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This wearable patch uses sweat to tell athletes their hydration needs

Although dehydration by analyzing electrolytes is the first indication it is pursuing, it is also interested in other areas.

This article has been updated from an earlier version.

When it comes to measuring the levels of things like glucose and lactic acid, sweat can be an effective and noninvasive source of these and other biomarkers to gauge health. A couple of entrepreneurs behind GraphWear want to use sweat data to help professional sports teams, college athletics and the amateur athletes among us avoid dehydration and optimize their performance.

In a presentation at DreamIt Health‘s demo day, GraphWear Co-founder Rajatesh Gudibande noted that it is setting up a pilot of its sweat patch with 10 athletes from University of Pennsylvania, Drexel University and Lehigh University.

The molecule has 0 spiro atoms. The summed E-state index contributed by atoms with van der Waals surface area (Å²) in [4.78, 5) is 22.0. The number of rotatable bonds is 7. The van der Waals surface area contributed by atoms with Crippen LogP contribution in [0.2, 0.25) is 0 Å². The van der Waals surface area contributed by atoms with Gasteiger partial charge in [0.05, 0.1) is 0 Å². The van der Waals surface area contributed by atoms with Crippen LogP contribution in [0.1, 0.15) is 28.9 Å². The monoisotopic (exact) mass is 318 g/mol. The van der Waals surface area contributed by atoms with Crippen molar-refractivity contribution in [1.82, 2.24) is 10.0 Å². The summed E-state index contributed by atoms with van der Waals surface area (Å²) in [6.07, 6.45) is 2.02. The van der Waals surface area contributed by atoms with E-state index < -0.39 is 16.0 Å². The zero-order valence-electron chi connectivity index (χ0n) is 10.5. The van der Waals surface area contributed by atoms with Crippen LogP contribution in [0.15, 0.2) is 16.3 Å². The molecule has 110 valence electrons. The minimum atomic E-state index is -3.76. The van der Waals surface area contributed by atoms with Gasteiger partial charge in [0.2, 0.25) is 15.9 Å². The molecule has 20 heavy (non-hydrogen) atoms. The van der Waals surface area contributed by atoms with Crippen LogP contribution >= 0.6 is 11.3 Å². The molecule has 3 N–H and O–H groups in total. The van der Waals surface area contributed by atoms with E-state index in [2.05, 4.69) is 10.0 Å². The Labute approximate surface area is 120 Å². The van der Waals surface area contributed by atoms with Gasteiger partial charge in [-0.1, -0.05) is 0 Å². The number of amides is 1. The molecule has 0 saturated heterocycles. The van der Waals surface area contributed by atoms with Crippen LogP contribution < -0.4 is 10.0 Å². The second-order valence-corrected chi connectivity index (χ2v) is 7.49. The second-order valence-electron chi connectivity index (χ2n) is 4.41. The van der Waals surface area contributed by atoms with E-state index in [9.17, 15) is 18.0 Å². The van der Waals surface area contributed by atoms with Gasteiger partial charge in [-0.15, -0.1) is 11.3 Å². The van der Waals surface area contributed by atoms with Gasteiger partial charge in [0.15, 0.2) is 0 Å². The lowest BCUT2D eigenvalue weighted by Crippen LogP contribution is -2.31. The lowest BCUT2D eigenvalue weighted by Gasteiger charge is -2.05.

The fundamental need it has identified: athletes need to know when to drink water and how much they need.

Although dehydration by analyzing electrolytes is the first indication it is pursuing, it is also interested in other areas. It has done proof-of-concept for its patch sensors to measure lactic acid and glucose levels in sweat. It also sees a way to measure levels of uric acid in sweat as an indicator for gout.

The patch is worn on the sweatiest part of the body according to Gudibande — the lower back.  The graphene sensor in the patch syncs with a smartphone app using Bluetooth. It sees interest from tech companies like Samsung and HP Wearables to integrate its sensor.

It seeks to raise $750,000 to $1 million to hire two engineers, develop a small scale fabrication facility and launch its hydration patch.

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Soon after it sets up a production facility next year, it plans to sell the patch for $99, with a replacement sweat patch estimated at 50 cents each.

But it also sees potential for its technology to identify biometric markers in saliva, breath, and ear wax.